I’m still recovering from the shock of this week’s midterm election in the States. Well, “shock” isn’t exactly the right word, I suppose, since anyone who had been exposed to more than five minutes of political commentary leading up to the election would have already known that the Republicans were taking back the House. No contest.
Still, there was always hope that the margin of the takeover wouldn’t be as great as expected -- that is, until the exit polls actually started coming in. Being at least seven time zones removed from the action, I had to crawl out of bed in the middle of the night just to see for myself how bad it was going to be and subject myself to the pain of watching it all unfold in real-time.
I tiptoed downstairs at two in the morning, and for the next three hours kept one eye on CNN and one on my laptop, where I channel-surfed between Twitter, The Daily Beast, Fox News (mainly for its excellent interactive map), Politico, you name it, bombarding myself with every fresh scrap of news I could find. And there were scraps galore. The Twitter feed alone was especially busy. If I toggled away from Twitter for just a couple of minutes, when I toggled back I would find dozens of new tweets from the various journalist I follow. It was a multimedia soaking of mostly discouraging news.
Before finally going back to bed, I was able to hang on long enough to be reassured that Nevada was not sending Sharron Angle to the Senate. That bit of sanity -- and the fact that the Senate didn’t change hands -- was one of the few bright spots in an otherwise dismal spectacle of defeat.
And now the aftermath. The passive-aggressive in me wants to say to the Republicans “Fine, I don’t care. Let’s see you fix this mess.” The outpouring of anger and frustration that the electorate vented on Tuesday was fueled, in large part, by the biggest financial crisis since the Great Depression and by the fact that Obama and the Democrats somehow haven’t been able to turn this runaway disaster around on a dime.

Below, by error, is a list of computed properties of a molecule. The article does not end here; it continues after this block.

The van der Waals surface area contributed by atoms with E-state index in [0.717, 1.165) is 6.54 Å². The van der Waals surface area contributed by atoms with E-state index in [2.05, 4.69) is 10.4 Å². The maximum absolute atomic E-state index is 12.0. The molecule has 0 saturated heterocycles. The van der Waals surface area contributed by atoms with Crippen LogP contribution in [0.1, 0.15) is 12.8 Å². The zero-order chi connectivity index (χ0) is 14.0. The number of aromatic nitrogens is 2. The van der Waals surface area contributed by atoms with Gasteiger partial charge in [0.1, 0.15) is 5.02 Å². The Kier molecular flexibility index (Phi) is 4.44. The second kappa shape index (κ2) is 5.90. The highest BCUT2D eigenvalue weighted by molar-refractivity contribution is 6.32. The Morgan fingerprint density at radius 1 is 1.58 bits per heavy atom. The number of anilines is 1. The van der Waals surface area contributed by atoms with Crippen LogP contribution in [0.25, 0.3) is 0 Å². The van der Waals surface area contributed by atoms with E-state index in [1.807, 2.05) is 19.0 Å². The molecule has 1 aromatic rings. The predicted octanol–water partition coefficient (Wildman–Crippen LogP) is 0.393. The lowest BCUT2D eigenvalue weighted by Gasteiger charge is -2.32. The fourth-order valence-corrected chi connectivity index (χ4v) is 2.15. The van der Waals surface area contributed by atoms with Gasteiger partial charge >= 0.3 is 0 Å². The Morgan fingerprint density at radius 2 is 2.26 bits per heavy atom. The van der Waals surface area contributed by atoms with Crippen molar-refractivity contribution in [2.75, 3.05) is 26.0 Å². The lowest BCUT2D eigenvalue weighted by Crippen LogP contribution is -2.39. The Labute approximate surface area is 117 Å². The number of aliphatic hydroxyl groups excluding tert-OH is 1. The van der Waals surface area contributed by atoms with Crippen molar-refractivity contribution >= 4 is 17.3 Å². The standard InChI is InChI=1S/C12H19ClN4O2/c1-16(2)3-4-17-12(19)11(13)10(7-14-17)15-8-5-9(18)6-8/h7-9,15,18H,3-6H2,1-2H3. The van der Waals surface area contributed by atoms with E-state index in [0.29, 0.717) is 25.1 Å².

I think it’s unfair and unrealistic. Given the magnitude of the mess, it’s hard to imagine anyone could have done a notably better job, least of all John McCain. (We’ll never know for sure, will we?) That is not to say that things are great. The recovery is far too slow and unemployment is too high (though a better-than-expected 151,000 jobs were added in October). The country is still hurting. But I honestly believe the Democrats are working to make things better and are the right track.
The majority of Americans (or of the 40% or so that bothered to vote) don’t agree, and aren’t patient enough to wait and see if the current measures will work. Maybe this isn’t surprising given the all-too-typical desire for instant greatification and painless, easy answers. Will they be as unforgiving of John Boehner and the Republican if the GOP is, in fact, not able to perform miracles and orchestrate a recovery faster?
David Corn, the liberal journalist and prolific Twitterer, posted an ironic tweet the day after the election that said it best: “Okay, it's been almost 12 hours, Speaker-to-be Boehner, where are the jobs?”